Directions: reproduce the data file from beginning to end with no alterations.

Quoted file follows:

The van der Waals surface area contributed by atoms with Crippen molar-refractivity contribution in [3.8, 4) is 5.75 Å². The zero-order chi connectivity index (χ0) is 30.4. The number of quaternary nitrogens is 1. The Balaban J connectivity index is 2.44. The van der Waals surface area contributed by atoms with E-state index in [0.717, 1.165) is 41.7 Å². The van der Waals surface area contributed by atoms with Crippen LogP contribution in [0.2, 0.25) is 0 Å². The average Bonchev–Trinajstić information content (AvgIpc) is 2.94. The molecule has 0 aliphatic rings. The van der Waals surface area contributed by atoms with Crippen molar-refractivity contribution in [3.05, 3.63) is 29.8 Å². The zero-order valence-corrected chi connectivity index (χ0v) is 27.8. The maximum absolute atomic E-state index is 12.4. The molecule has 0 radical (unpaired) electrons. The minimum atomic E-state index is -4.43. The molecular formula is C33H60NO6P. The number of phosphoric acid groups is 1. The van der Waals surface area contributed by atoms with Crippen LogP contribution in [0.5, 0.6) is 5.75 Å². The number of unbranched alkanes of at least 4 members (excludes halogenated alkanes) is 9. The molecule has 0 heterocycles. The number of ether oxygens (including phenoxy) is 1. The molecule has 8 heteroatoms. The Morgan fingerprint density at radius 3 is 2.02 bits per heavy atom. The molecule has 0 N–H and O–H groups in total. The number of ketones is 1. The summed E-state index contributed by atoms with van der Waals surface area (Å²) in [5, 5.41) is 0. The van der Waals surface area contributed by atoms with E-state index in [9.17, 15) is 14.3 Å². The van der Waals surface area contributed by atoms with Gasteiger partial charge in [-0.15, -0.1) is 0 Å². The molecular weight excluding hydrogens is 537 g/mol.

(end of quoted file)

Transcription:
The van der Waals surface area contributed by atoms with Crippen molar-refractivity contribution in [3.8, 4) is 5.75 Å². The zero-order chi connectivity index (χ0) is 30.4. The number of quaternary nitrogens is 1. The Balaban J connectivity index is 2.44. The van der Waals surface area contributed by atoms with E-state index in [0.717, 1.165) is 41.7 Å². The van der Waals surface area contributed by atoms with Crippen LogP contribution in [0.2, 0.25) is 0 Å². The average Bonchev–Trinajstić information content (AvgIpc) is 2.94. The molecule has 0 aliphatic rings. The van der Waals surface area contributed by atoms with Crippen molar-refractivity contribution in [3.05, 3.63) is 29.8 Å². The zero-order valence-corrected chi connectivity index (χ0v) is 27.8. The maximum absolute atomic E-state index is 12.4. The molecule has 0 radical (unpaired) electrons. The minimum atomic E-state index is -4.43. The molecular formula is C33H60NO6P. The number of phosphoric acid groups is 1. The van der Waals surface area contributed by atoms with Crippen LogP contribution in [0.5, 0.6) is 5.75 Å². The number of unbranched alkanes of at least 4 members (excludes halogenated alkanes) is 9. The molecule has 0 heterocycles. The number of ether oxygens (including phenoxy) is 1. The molecule has 8 heteroatoms. The Morgan fingerprint density at radius 3 is 2.02 bits per heavy atom. The molecule has 0 N–H and O–H groups in total. The number of ketones is 1. The summed E-state index contributed by atoms with van der Waals surface area (Å²) in [5, 5.41) is 0. The van der Waals surface area contributed by atoms with E-state index in [9.17, 15) is 14.3 Å². The van der Waals surface area contributed by atoms with Gasteiger partial charge in [-0.15, -0.1) is 0 Å². The molecular weight excluding hydrogens is 537 g/mol.